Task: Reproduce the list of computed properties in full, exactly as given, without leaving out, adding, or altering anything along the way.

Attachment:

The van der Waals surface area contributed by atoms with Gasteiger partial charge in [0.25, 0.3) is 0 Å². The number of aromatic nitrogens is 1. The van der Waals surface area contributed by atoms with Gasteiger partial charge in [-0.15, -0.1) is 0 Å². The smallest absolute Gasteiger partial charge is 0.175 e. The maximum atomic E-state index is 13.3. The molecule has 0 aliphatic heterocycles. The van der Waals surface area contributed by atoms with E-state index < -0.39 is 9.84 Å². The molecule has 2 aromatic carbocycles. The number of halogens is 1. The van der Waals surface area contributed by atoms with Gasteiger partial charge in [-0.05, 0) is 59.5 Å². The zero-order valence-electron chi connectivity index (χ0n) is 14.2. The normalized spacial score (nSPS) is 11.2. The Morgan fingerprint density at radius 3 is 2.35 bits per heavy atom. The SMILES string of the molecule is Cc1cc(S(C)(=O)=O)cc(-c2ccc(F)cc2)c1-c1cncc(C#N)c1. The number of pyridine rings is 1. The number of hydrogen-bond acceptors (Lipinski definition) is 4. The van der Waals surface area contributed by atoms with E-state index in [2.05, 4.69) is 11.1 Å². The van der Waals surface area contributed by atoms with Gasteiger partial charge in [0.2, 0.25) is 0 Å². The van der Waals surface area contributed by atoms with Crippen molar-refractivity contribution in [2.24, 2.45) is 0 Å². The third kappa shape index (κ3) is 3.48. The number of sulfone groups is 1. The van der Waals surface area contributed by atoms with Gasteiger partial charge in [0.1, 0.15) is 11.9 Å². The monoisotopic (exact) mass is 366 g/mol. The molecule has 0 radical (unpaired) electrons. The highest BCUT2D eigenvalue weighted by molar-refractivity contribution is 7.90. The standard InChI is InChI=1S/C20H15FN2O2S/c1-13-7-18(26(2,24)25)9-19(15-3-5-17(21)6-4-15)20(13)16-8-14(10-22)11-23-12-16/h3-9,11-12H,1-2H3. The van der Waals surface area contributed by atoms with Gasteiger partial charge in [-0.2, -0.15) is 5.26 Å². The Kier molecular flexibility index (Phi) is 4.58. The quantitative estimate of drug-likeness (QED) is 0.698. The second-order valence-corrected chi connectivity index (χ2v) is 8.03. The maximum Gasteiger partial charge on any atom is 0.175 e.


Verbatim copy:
The van der Waals surface area contributed by atoms with Gasteiger partial charge in [0.25, 0.3) is 0 Å². The number of aromatic nitrogens is 1. The van der Waals surface area contributed by atoms with Gasteiger partial charge in [-0.15, -0.1) is 0 Å². The smallest absolute Gasteiger partial charge is 0.175 e. The maximum atomic E-state index is 13.3. The molecule has 0 aliphatic heterocycles. The van der Waals surface area contributed by atoms with E-state index < -0.39 is 9.84 Å². The molecule has 2 aromatic carbocycles. The number of halogens is 1. The van der Waals surface area contributed by atoms with Gasteiger partial charge in [-0.05, 0) is 59.5 Å². The zero-order valence-electron chi connectivity index (χ0n) is 14.2. The normalized spacial score (nSPS) is 11.2. The Morgan fingerprint density at radius 3 is 2.35 bits per heavy atom. The SMILES string of the molecule is Cc1cc(S(C)(=O)=O)cc(-c2ccc(F)cc2)c1-c1cncc(C#N)c1. The number of pyridine rings is 1. The number of hydrogen-bond acceptors (Lipinski definition) is 4. The van der Waals surface area contributed by atoms with E-state index in [2.05, 4.69) is 11.1 Å². The van der Waals surface area contributed by atoms with Gasteiger partial charge in [0.2, 0.25) is 0 Å². The van der Waals surface area contributed by atoms with Crippen molar-refractivity contribution in [2.24, 2.45) is 0 Å². The third kappa shape index (κ3) is 3.48. The number of sulfone groups is 1. The van der Waals surface area contributed by atoms with Gasteiger partial charge in [0.1, 0.15) is 11.9 Å². The monoisotopic (exact) mass is 366 g/mol. The molecule has 0 radical (unpaired) electrons. The highest BCUT2D eigenvalue weighted by molar-refractivity contribution is 7.90. The standard InChI is InChI=1S/C20H15FN2O2S/c1-13-7-18(26(2,24)25)9-19(15-3-5-17(21)6-4-15)20(13)16-8-14(10-22)11-23-12-16/h3-9,11-12H,1-2H3. The van der Waals surface area contributed by atoms with Gasteiger partial charge in [-0.2, -0.15) is 5.26 Å². The Kier molecular flexibility index (Phi) is 4.58. The quantitative estimate of drug-likeness (QED) is 0.698. The second-order valence-corrected chi connectivity index (χ2v) is 8.03. The maximum Gasteiger partial charge on any atom is 0.175 e.